Just my opinion and worth exactly what you paid for it.
  9. keithhr

    keithhr Member

    I just installed my Sturdy Safe made in Fresno Ca. it's amazing

    I believe that a lot of firearm owners are duped into buying safes that are close to being worthless in providing actual gun security.
    I've spent quite a bit of time reading about what makes a good gun safe as I've been searching for my own, and I found that there are a lot of major suspect safe manufacturers using really cheap materials and using over dramatized fire ratings to have at least something to claim for their safes. The plan is to over hype the fire ratings if the safe offers little to no real burglary security. So they just delivered my Sturdy Safe bolted it down and here's a link if your curious. (sturdysafe.com)
    I am not affiliated with this company in any way, I just feel fortunate that I discovered this company. I believe the value of their safe construction is unsurpassed for the money they charge. So, here goes the main differences. Many major safe builders use 12-16 gauge outer steel which offers virtually no protection against a common axe attack. Usually adding a bit more door thickness , never the less they wouldn't stop much of an attack period, but well disguised fire ratings are used as a ruse. So, a safe with an outer thickness of of just .0589 inches (16 gauge) to .1046 inches (12 gauge) this covers the majority of gun safe outer walls including safes up to $1800-$2000 safes with plaster board, gypsum sheathing or a foamed concrete inner layer, providing not much protection.

    So the reason I'm writing this is I've read so much crap recently describing these woefully inadequate safe constructs I felt . I had to speak up. I just purchased a Sturdy safe with outer walls of .1793 thick walls (7 gauge ) with a front door of 5/16" thick. The safe is also made of one sheet with 12 -90 degree bends with a recessed door . It is actually a thing of beauty in the simplicity of it's construction. For the price of this safe, I paid less than $1000 before tax and shipping( unlucky for me they are made in my state so I paid taxes. One of the reasons I am writing this is I wanted to share my good fortune upon discovering this totally made in America company. The only body welds on this safe is for the top and bottom, not counting the welds which were used to attach the protective plate around all the locking modules internally. The safe also uses far fewer locking components as they have placed the handle on the side in direct line with the locking bolts, so no elaborate cam locking structures. There is at least one manufacture who touts the massive number of locking cams (needless complications) just to use as a sales tool and to be able to place the handle in the center of the safe for visual appeal, absolutely mine boggling.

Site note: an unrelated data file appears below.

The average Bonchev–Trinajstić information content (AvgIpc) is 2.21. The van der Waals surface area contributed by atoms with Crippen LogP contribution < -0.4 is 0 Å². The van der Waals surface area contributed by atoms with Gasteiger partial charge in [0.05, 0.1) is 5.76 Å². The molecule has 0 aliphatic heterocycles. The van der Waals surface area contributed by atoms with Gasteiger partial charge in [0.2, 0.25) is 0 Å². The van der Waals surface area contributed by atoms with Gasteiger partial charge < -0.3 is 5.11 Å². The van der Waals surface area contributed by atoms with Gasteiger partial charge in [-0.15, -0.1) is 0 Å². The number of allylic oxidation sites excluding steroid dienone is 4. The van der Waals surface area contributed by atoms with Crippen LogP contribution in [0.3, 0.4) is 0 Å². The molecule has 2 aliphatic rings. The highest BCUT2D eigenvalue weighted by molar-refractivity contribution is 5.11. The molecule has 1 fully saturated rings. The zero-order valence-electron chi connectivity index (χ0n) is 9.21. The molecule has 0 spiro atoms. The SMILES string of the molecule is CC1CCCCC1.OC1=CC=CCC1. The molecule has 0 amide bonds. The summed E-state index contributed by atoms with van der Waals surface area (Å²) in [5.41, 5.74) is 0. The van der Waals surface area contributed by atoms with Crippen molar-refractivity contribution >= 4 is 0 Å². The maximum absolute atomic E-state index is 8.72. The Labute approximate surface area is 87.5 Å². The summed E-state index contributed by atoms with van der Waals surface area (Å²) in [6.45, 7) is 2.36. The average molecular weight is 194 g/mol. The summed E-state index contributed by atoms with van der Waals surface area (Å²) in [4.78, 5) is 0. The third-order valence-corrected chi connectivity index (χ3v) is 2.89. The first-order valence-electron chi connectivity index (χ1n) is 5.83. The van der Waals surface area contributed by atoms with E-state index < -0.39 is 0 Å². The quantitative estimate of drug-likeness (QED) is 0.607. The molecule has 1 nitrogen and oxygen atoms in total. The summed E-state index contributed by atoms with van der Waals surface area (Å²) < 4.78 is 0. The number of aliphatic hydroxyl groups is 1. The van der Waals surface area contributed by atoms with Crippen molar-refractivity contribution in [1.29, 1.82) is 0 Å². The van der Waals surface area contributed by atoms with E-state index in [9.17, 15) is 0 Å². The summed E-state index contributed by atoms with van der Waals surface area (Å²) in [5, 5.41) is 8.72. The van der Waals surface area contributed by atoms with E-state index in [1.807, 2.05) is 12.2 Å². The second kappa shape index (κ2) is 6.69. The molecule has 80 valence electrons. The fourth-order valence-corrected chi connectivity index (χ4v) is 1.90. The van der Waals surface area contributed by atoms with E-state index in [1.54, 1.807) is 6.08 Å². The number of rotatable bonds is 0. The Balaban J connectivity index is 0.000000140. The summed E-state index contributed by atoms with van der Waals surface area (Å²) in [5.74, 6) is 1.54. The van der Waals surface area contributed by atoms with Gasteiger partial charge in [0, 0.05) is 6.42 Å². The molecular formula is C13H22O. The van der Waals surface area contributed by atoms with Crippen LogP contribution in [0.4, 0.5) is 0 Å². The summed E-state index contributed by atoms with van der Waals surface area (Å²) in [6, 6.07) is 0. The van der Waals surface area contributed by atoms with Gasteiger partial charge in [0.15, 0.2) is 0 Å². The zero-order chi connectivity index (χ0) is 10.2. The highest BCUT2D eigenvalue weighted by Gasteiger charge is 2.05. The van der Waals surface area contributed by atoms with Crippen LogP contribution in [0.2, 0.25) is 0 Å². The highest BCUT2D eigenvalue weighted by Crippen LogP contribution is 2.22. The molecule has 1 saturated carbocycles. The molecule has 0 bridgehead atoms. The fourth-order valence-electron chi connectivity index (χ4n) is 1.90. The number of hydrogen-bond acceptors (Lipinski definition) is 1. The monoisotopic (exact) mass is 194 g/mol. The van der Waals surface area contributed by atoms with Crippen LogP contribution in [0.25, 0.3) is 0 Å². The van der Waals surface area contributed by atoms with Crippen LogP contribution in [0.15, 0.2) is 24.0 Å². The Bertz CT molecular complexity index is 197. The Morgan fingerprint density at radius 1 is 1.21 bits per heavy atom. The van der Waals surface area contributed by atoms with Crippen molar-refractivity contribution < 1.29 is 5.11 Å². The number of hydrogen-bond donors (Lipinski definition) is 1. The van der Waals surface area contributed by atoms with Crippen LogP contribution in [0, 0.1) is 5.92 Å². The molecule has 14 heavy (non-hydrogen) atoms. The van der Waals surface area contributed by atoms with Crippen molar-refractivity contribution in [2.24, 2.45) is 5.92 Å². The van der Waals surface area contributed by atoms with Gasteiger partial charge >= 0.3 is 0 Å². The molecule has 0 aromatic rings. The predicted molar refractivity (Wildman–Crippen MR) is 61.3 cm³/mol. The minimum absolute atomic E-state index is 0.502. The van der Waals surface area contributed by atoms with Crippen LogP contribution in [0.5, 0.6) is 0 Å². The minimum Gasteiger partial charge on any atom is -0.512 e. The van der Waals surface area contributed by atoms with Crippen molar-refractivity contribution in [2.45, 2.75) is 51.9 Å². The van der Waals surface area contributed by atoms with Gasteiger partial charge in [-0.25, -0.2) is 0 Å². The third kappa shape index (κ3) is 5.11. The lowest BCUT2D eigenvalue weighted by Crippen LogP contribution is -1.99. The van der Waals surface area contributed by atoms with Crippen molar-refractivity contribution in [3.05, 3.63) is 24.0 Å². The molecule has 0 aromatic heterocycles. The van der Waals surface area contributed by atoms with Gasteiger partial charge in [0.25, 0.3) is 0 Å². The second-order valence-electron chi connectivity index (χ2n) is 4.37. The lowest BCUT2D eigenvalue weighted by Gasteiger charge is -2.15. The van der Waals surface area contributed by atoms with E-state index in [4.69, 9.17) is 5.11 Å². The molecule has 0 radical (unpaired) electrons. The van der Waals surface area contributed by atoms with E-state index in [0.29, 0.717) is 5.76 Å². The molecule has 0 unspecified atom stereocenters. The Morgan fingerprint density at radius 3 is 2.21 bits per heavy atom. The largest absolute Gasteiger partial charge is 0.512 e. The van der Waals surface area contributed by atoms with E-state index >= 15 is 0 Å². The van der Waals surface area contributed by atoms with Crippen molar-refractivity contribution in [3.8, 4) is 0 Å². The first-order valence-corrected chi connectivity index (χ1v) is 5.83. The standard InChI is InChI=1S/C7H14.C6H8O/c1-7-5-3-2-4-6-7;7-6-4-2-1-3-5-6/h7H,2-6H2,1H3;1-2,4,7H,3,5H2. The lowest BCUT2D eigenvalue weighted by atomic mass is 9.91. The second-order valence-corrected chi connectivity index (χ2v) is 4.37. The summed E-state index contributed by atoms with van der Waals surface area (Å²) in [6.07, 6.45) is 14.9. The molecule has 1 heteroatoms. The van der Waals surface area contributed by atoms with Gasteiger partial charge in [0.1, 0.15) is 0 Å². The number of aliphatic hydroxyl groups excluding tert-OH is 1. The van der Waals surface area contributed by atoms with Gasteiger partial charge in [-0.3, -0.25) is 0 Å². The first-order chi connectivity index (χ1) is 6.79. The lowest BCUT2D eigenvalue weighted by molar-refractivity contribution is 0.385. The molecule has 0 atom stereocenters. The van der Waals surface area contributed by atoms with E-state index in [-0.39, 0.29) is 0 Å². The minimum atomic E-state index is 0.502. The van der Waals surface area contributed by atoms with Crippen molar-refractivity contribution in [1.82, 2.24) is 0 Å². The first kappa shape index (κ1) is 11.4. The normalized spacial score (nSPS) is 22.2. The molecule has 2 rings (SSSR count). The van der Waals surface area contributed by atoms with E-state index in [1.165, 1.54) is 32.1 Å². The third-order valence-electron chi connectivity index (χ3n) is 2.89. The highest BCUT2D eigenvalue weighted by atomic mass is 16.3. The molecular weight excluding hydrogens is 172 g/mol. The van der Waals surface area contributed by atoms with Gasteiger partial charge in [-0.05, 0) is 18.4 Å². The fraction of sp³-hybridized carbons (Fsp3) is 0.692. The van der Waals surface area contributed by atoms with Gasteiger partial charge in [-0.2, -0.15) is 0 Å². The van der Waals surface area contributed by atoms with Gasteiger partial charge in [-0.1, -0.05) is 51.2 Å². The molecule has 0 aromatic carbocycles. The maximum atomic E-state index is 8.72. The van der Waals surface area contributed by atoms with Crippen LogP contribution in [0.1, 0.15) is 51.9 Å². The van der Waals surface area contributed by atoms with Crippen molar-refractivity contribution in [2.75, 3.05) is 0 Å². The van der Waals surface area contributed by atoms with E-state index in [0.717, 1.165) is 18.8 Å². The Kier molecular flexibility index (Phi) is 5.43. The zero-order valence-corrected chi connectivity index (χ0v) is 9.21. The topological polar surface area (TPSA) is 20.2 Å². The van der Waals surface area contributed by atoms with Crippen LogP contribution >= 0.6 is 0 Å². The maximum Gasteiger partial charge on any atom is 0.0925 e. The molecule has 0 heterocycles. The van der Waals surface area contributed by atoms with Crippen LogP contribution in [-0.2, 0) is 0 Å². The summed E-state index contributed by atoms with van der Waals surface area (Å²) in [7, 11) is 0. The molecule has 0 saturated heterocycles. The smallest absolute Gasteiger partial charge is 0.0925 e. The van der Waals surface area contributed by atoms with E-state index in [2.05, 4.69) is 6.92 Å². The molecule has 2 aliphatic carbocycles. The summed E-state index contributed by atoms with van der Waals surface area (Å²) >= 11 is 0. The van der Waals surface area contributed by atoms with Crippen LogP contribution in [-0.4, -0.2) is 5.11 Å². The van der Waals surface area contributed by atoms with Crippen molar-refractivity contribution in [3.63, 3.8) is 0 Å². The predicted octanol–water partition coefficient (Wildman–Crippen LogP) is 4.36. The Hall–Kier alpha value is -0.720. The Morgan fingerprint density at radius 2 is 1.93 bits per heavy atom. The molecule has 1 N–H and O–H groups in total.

I've never written a safe review but felt this was a substantial enough find to share it with people also interested in the best protection for their firearms that they can. I just bolted mine down today, I must admit that I didn't get the fire protection ( high temperature ceramic glass wool , actually two types compressed to 2" thickness) because I live just a couple of blocks from a fire station. This unlined (without heavy gypsum sheathing) weighs in at 520 LBS which is way more than the competition in just the steel. There is a lot more I could have written but just check it our for yourselves, and see if you find it as cool as I did. I think it is unbelievable quality for the money , and granted some have complained of its industrial look on other forums, but I just put on some decals that came with it and it actually looks kind of cool. After reading how they build their safes I kept reading all the major player specs and kept coming back to this manufacturer, and I hope this helps someone else looking for a safe. I'm feeling pretty good right now because I was fortunate in finding this company. Sure a professional burglar would probably have no trouble getting into this safe, but the casual burglar is not gonna touch this baby for sure. I have another safe in my garage I bought last year (amsec commercial fire, burglary safe)